A Leader CAN be Too Optimistic

It is nice to have a leader who believes in you and is confident that you can get the job done. And as leaders we might think we are being a great boss when we give our team a project, the authority to do what needs to be done, let them know we have no doubt in their ability and then get out of their way so they can do it.

However, a team left with the impression that their leader flippantly thinks the job is “easy” or that they should know what to do without any further direction may become resentful, unwilling to ask for clarification and unengaged.  

Here are some Do’s and Don’ts to make sure your optimism is well received:


  •  Share where you believe the project might be challenging
  •  Create reasonable deadlines
  •  Ask your team for their thoughts on things like resource management and timelines
  •  Encourage creativity in problem solving
  •  Make it clear you are available for follow up questions
  •  Provide “air support” for them with upper management
  •  Recognize that you are asking them to take on an enormous task with a tight deadline
  •  Provide training and feedback as it is needed
  •  Allow for professional skepticism (a team is hobbled if disagreement is not allowed)


  •  Dismiss team concerns
  •  Create no-win situations
  •  Say things like “this will be a breeze”
  •  Throw your team under the bus when mistakes are made
  •  Leave your team to worry about and solve gaps in the project plan or timeline
  •  Expect perfection
  •  Believe you or your team are invincible

Being optimistic is a wonderful leadership trait as long as it is tempered with realistic expectations. Your team is going to feel more empowered to be creative when they know you understand that difficult situations happen and sometimes the first thing they try might not fix the problem.  

Here is a (non-work) example I witnessed recently:

A father was out jogging with his little boy (about eight years old I would guess) who was riding his bike. They came to a bridge that the boy had to walk his bike across.The bike was a little too big for him and he couldn’t get back on it by himself. I could hear the panic in his voice as he ran next to his bike and yelled “Daddy, I can’t get back on!” Dad was 30 yards away and the distance was growing. Dad yelled back, “You can do it!” I watched as the boy tried three times to get his peddles in the right place so he could get on while running with his bike so he wouldn’t lose sight of his father’s disappearing back and all but crying “Daddy!” Since I was right there and had to get off my bike to walk across the bridge anyway, I jogged back to the boy, held his bike upright so he could get on and balanced him until he got moving. I was rewarded with a “woo hoo!” from the boy and a yelled “thank you” from the father (who had finally turned around about 70 yards out and was coming back).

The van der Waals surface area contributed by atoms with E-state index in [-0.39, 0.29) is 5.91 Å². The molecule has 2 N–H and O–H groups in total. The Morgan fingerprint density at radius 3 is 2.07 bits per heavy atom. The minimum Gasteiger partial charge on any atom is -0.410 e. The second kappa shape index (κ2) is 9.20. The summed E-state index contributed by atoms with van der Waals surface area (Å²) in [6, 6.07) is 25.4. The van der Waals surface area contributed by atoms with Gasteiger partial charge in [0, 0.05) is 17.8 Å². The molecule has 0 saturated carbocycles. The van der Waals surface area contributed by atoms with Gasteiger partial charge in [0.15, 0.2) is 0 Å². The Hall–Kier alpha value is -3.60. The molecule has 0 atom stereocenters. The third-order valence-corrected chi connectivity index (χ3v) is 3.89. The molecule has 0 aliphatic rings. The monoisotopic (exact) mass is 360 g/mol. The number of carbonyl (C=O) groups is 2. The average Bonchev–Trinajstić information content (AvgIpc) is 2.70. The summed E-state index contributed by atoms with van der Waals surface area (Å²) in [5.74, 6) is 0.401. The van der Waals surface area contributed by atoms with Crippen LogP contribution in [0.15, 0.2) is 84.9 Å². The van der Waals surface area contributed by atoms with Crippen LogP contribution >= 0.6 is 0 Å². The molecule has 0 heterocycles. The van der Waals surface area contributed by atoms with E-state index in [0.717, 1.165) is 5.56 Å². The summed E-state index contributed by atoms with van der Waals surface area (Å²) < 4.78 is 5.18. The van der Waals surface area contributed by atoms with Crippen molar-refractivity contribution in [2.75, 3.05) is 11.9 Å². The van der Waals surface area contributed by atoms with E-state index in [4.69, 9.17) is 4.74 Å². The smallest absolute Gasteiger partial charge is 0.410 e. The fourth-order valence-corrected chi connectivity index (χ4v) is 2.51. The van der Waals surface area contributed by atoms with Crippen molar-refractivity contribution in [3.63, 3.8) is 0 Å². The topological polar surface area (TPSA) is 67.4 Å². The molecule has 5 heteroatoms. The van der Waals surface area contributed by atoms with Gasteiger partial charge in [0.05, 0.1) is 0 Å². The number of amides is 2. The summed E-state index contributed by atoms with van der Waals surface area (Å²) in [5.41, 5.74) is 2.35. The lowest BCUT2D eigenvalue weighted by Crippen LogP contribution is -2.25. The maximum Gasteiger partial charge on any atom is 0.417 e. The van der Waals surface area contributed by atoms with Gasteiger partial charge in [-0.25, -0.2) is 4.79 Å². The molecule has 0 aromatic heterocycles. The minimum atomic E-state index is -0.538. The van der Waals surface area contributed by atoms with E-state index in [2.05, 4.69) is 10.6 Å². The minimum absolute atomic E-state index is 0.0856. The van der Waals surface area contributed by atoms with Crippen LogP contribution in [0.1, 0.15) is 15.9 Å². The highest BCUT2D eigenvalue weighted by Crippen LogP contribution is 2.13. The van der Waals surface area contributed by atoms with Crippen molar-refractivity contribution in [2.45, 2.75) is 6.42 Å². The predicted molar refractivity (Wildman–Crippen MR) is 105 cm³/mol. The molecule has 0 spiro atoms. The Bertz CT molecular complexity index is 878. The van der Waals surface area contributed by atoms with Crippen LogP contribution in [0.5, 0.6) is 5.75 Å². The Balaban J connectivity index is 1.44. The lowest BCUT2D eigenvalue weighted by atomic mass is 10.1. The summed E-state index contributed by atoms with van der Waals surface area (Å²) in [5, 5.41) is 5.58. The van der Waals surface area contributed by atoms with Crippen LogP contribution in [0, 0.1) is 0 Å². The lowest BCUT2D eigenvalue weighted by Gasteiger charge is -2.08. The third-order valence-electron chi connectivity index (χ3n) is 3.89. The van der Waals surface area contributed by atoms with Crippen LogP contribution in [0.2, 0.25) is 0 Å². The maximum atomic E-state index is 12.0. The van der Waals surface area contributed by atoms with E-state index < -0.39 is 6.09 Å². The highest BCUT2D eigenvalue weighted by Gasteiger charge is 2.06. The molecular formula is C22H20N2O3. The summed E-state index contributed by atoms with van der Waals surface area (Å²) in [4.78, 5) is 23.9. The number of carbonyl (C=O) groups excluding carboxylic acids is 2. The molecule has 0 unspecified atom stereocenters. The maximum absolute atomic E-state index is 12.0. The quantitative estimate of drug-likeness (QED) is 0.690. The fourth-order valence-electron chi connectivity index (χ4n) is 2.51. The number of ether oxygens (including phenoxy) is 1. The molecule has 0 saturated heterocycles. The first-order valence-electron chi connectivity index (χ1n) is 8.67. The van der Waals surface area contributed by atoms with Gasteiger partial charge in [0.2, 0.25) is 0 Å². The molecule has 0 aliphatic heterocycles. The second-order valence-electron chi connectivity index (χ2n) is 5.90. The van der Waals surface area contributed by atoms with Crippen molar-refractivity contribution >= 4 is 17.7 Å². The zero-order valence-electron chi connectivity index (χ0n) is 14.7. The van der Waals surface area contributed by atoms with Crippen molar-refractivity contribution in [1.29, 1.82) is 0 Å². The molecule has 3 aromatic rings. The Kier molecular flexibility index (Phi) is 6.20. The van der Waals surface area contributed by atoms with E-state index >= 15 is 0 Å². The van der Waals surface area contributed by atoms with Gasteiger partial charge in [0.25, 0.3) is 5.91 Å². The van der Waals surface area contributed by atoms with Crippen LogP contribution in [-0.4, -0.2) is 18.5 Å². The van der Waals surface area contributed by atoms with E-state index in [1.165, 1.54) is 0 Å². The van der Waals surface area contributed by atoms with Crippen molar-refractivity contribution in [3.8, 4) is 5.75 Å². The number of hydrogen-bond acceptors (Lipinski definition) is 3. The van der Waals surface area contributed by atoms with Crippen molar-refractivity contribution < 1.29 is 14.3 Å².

Maybe when he isn’t feeling the panic of abandonment that little boy can get on his bike by himself. But that Saturday, in that moment, he couldn’t. Don’t leave your team to flounder just because you believe they can do something. Pay attention and provide them with the support they need to be successful.

Have you ever had a boss who thought something was “simple” when you knew it was going to be a challenge?

As always, I wish you the MOST from your potential!

Doc Robyn

PS - Any blog I write can be given in presentation or workshop format. If you're interested in a specific topic, please give me a call or send me an email. I'd love to chat with you and make it happen!

Dr. Robyn Odegaard (aka “Doc Robyn”) is internationally known motivational speaker, executive coach and corporate trainer. As CEO of Champion Performance Development, she works with executives, professionals, athletes, and coaches to help them achieve excellence by sharing active leadership, powerful teamwork, conscious communication, Productive Conflict™ and professional disagreement skills. She is the founder of the Stop The Drama! Campaign and author of the books Stop The Drama! The Ultimate Guide to Female Teams and The Ultimate Guide to Handling Every Disagreement Every Time. To work with her one-on-one, have her present to your team, request a custom workshop or invite her to speak at your event, please call 302-307-3091 or email her at DocRobyn@ChampPerformance.com.

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